What’s the Solution? More Raekwon McMillan, Slow Snap Increase

The Raiders cannot wait and hope it all clicks for Cory Littleton. They have to help him with his adjustments. Thus far, he’s played just about 100 percent of the defensive snaps. That’s a fair workload for someone with a top-dollar salary at his position.

Las Vegas Raiders linebacker Raekwon McMillian
ThNew England Patriots running back Sony Michel, left, tries to escape the grasp of Las Vegas Raiders linebacker Raekwon McMillan (54) and defensive back Trayvon Mullen (27) in the second half of an NFL football game, Sunday, Sept. 27, 2020, in Foxborough, Mass. (AP Photo/Steven Senne)

However, the Raiders may have put too much on Littleton’s plate without a full offseason in a new defense. The coaching staff should cut down on his snap count and allow him to focus on what he does best, cover pass-catchers in one-on-one situations. In other words, simplify the linebacker’s role.

BD Williams of Tape Don’t Lie highlighted a set of snaps in which Littleton played well in man coverage against the Tampa Bay Buccaneers in Week 7:

Littleton won’t garner much applause for this performance because the Raiders defense gave up the most points (45) and yards (454) it had all season. Nevertheless, we can extract these positives and expand on those flashes.

For now, Cory Littleton seems best equipped to excel in basic tasks that allow him to use his strengths in pass coverage. Ask him to shadow a pass-catcher and insert Raekwon MacMillan on more early downs to reduce the missed tackles on defense.

Because Littleton doesn’t come off the field, he’s going to make the same mistakes during a game without time to process what’s going wrong with his tackling technique from snap to snap. The Raiders sent a fourth-round pick to the Miami Dolphins for McMillan, why not utilize his strength as a downhill defender?

As a rookie, McMillan recorded 105 tackles, five for loss, and only missed nine. He’s the complete opposite of Littleton in terms of his best attribute as a linebacker. The fourth-year veteran can fight through blocks and hit gaps to records stops, which is what the Raiders need on early downs and short-yardage situations. Yet, McMillan has played just 31 defensive snaps in seven games.

Guenther should drop Littleton’s snap count to about 75-80 percent and insert McMillan on some first and second downs to help Nick Kwiatkoski, who’s played well, in stopping the run

Without a comprehensive introduction to Guenther’s defense, newcomers will need to carve out a niche and play to their strengths until they’re adept in full roles. In Littleton’s case, that seems like a waste of money for the first year, but this method could help him salvage a disappointing start to his tenure in Las Vegas.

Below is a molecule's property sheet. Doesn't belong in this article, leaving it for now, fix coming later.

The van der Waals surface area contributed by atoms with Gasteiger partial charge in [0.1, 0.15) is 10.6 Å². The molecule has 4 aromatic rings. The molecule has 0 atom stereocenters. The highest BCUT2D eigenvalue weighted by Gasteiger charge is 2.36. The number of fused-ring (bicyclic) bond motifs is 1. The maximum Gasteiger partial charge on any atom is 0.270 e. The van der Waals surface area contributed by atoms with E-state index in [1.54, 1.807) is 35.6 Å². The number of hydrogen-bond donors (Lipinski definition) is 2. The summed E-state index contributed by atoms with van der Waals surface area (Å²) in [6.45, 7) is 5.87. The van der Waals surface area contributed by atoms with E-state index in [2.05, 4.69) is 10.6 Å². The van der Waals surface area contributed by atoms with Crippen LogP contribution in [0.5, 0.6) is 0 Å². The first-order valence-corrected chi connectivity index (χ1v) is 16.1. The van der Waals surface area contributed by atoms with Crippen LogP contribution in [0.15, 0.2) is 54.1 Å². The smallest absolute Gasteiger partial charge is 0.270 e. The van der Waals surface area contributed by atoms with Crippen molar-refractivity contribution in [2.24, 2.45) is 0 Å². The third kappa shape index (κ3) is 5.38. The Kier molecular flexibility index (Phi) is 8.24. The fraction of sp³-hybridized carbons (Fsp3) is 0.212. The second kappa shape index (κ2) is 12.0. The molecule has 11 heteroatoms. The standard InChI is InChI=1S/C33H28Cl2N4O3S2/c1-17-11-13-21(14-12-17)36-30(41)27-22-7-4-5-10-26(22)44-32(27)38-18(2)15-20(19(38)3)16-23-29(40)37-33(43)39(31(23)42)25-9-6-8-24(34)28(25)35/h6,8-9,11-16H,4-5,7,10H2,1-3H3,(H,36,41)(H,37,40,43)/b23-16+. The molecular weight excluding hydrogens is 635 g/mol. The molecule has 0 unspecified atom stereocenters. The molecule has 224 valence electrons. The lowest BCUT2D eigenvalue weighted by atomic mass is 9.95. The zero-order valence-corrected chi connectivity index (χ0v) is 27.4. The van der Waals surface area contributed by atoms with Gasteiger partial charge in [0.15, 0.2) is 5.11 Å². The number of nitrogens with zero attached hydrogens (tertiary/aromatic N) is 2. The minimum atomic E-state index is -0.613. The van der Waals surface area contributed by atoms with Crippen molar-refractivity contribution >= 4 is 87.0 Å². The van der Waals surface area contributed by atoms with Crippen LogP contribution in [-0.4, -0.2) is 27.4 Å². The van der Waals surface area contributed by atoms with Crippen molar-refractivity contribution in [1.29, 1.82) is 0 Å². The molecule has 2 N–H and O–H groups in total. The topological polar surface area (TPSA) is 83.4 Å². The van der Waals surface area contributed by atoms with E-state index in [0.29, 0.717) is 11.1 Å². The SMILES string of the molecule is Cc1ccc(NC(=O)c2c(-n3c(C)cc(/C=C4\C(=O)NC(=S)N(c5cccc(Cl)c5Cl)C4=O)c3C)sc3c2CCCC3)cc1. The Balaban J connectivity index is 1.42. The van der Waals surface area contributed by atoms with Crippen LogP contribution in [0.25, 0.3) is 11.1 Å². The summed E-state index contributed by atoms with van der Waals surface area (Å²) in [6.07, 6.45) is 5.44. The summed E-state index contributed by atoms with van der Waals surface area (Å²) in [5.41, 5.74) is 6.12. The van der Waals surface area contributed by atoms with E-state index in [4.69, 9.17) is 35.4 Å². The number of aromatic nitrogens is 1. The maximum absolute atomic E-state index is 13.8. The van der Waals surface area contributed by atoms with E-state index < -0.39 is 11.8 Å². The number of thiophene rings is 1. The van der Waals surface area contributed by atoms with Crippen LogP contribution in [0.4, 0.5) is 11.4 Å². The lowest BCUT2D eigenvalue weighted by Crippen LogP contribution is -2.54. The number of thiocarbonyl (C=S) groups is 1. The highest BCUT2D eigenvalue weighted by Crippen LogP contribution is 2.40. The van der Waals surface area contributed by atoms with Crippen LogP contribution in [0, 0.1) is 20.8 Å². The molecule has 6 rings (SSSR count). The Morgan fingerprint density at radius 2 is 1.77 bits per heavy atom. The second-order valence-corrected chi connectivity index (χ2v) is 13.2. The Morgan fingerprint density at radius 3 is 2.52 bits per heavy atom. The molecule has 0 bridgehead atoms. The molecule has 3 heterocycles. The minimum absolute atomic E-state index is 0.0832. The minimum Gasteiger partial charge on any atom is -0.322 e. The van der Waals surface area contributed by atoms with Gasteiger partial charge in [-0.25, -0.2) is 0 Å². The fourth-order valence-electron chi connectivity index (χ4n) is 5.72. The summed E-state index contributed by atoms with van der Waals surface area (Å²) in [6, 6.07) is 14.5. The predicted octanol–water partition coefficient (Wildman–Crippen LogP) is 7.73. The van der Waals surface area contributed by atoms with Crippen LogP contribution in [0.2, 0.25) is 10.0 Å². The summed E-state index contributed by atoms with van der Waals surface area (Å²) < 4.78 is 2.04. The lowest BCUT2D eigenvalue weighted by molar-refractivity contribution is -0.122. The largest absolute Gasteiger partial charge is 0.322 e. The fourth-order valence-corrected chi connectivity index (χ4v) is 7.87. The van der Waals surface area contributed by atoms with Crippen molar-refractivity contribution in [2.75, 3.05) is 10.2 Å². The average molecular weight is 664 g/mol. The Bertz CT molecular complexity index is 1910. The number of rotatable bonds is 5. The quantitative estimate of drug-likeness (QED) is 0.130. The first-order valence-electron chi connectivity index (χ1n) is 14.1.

Guenther should drop Cory Littleton’s snap count to about 75-80 percent and insert McMillan on some first and second downs to help Nick Kwiatkoski, who’s played well, in stopping the run. Those two together can force opponents into third-and-long situations, which would allow Littleton to play fluidly in coverage on obvious passing downs.

In recent seasons, the Raiders didn’t have much depth at linebacker, so the coaches had no choice but to leave the most versatile players on the field for just about all the defensive snaps.

Now, Guenther can insert McMillan to hide Littleton’s struggles in pursuit angles and tackling until he shows some improvement. Once the versatile linebacker makes some strides, he can revert to a do-it-all role.

Among the Raiders fanbase, patience has become a dirty word because it seems this team has had to wait its turn for so long, but Cory Littleton didn’t come into the league and pop right away. It took him three seasons to secure a starting role and perform at a Pro Bowl level after going undrafted out of Washington. Give him some time as he adapts to wholesale change.

Sometimes, you have to crawl before you walk, especially when you’re loading and processing information in split-second decisions.

Maurice Moton has covered the Oakland Raiders and the entire NFL since 2014. Now, a featured columnist at Bleacher Report and Silver and Black Today, he writes deep-dive articles on roster moves, news around the league and also provides insight on fantasy football decisions. Don't expect to read the popular groupthink opinion in his columns—journalistic roots have encouraged him to promote freedom of thought based on factual accuracy.